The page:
“All Oklahoma City kids should have some path to infrastructure if they’re in a public school. I just totally disagree with the idea that it has to be either or,” Holt said. 

The Greater Oklahoma City Chamber supports the bond and has encouraged residents to vote yes.

Oklahoma City Public School Superintendent Sean McDaniel declined to comment.

Ownership questions 

There’s a reason charter schools rarely get bond funding: charter schools are, by design, more temporary.

“The theory of charters is: if they’re no good, they should fail. Bond issuers look at that differently,” said Mark Weber, a fellow at the National Education Policy Center and professor at Rutgers University. 

Another major difference is in many cases, like with Santa Fe South, a private entity owns the charter school buildings. 

“If this is going to be paid for by taxpayers, it ought to be owned by taxpayers,” Weber said. What hasn’t been studied enough, he said, is what happens when charters close and can’t pay their obligations. 

Brewster started Santa Fe South in a church basement in 2001 and it has grown to nine schools and 3,800 students, the majority of whom are Hispanic. It’s the oldest and largest brick-and-mortar charter school in the state and its mission is to provide a better education to urban youth.

Charter schools like Santa Fe South have struggled to afford adequate buildings for their students. The Legislature in 2021 changed school funding with the Redbud School Funding Act, which directs a portion of medical marijuana revenue to low-property tax school districts, including charter schools, for improving school buildings. 

Santa Fe South received $1.1 million for the 2021-22 school year, according to the state Education Department’s data.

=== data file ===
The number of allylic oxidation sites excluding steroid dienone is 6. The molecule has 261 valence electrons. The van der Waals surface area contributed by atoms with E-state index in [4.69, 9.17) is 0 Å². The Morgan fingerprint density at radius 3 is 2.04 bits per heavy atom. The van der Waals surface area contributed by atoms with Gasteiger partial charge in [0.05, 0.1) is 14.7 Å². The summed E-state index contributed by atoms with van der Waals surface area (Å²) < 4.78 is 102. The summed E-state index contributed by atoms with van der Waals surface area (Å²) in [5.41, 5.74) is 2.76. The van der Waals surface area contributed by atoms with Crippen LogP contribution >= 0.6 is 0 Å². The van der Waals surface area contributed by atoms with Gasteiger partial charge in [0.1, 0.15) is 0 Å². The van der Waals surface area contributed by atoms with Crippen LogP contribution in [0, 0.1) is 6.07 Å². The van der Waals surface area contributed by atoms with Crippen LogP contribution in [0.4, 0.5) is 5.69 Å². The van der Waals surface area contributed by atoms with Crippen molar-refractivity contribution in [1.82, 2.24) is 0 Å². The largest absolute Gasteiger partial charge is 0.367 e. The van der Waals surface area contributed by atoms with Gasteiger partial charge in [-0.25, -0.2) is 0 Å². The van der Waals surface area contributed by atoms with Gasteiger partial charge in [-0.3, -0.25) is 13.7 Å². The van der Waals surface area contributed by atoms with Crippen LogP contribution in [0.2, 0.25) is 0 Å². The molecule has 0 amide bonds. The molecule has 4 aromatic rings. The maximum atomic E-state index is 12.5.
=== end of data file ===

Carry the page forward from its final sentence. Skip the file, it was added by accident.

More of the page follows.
The charter’s middle and high school locations are in the former Crossroads Mall and its other locations include a former armory and a former YMCA. The school paid the nonprofit SFS Development Inc. $4.8 million to lease the facilities in 2020-21, audit records show. Brewster is one of two board members overseeing the nonprofit, according to the nonprofit’s most recent federal tax forms

The $19 million bond is being used to add classrooms to the high school, remodel one elementary school, some upgrades of athletic facilities and consolidating existing debt, Brewster said.  

Voters within the Oklahoma City Public School District will have the option to support or oppose the bond on their ballot Tuesday. As a Moore resident, Brewster won’t be among them. 

Jennifer Palmer has been a reporter with Oklahoma Watch since 2016 and covers education. Contact her at (405) 761-0093 or Follow her on Twitter @jpalmerOKC.

Support our publication

Every day we strive to produce journalism that matters — stories that strengthen accountability and transparency, provide value and resonate with readers like you.

This work is essential to a better-informed community and a healthy democracy. But it isn’t possible without your support.

Creative Commons License

Republish our articles for free, online or in print, under a Creative Commons license.